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Global Fact 11: Fact-checking supports free speech, not censorship

World's fact-checkers assert that fact-checking is an act of free expression and not suppression of speech.

Jun 29, 2024

Bryan Daniele Manalang

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SARAJEVO – Fact-checking provides crucial context to public conversations and should not be considered suppression of speech, fact-checkers from around the globe declared at the 11th Global Fact-Checking Summit here in Bosnia and Herzegovina.

At least 130 fact-checking organizations in 80 countries across the globe signed the Sarajevo statement, affirming fact-checking as integral to freedom of speech as it requires openness, transparency and preservation of information, at the annual meet coordinated by the International Fact-Checking Network (IFCN) at the Poynter Institute with local partner Zasto Ne.

“Fact-checking seeks to provide additional information, setting out evidence to correct and clarify messages that are false, misleading or lack important context,” part of the statement reads.

“Fact-checking does not seek to expunge or erase these messages, but to preserve them as part of the public debate while offering evidence necessary to accurately inform that debate,” it adds.

The world’s fact-checkers issued the statement after years of coping with constant attacks against them, amid claims of online censorship, leading to several cases of abuse and harassment worldwide. Said claims are baseless because “censorship removes information [and] fact-checking adds it.”

Maria Ressa, co-founder and chief executive officer of Rappler, noted in her keynote address titled “Defending Truth in the Age of Disinformation” that “in a world of exponential lies, [fact-checkers] literally are the first line of defense for everyone.”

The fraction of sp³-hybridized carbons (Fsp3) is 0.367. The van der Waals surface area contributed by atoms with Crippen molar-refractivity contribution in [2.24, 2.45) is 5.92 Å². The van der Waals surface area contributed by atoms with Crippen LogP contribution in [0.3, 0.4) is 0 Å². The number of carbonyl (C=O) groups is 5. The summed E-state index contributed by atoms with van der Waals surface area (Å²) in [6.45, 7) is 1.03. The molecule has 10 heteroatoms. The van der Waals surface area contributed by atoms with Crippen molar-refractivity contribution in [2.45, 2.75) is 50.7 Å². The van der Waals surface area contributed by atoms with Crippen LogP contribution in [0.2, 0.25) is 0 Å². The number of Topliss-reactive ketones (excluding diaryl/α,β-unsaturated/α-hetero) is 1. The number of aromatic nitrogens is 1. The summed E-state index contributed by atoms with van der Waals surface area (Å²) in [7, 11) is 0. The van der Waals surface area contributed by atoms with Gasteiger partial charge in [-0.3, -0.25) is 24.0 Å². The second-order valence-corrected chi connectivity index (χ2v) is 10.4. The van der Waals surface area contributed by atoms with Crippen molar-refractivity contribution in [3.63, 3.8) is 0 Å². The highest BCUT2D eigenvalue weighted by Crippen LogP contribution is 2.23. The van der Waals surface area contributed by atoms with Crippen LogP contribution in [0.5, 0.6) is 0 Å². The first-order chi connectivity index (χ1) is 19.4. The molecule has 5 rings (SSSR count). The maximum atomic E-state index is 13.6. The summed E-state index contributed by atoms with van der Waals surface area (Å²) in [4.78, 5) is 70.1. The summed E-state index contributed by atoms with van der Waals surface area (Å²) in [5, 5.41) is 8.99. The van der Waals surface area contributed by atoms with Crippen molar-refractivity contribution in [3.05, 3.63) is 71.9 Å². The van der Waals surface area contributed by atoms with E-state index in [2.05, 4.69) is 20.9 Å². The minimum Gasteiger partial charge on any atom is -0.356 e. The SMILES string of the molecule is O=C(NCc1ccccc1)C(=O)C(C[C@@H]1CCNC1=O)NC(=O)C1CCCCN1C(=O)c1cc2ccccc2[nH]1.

Ressa, a 2021 Nobel Peace Prize laureate, urged tech companies “to do something right now to protect democracy, to prevent genocide.”

“What you’re seeing on social media is a mob, and a mob creates a chilling effect. A mob changes reality,” she said.

Tech companies Meta, TikTok, Google and YouTube are among the sponsors of the annual fact-checking conference.

In a separate press release, IFCN Director Angie Drobnic Holan enumerated cases involving several fact-checking organizations all over the world, including the Philippines, facing various forms of hostilities such as death threats, accusations of being enemies of the state and criminal lawsuits.

“The IFCN and its member fact-checking organizations drafted the Sarajevo statement as a response to ongoing attacks and to affirm that fact-checking is an act of free expression that seeks to give the public accurate information and improve information ecosystems,” Holan said.

The Sarajevo statement also says that unless an information causes harm, fact-checkers are not calling for false claims to be taken down or deleted. Instead, the general public should be shown the right context and verification to determine the accuracy of a claim. At the same time, such claims online should not be granted more reach and engagement.

Fact-checking is part of a free press and high-quality journalism, and it contributes to public information and knowledge, the statement asserts.

Read the IFCN’s Sarajevo statement on freedom of expression and fact-checking here.

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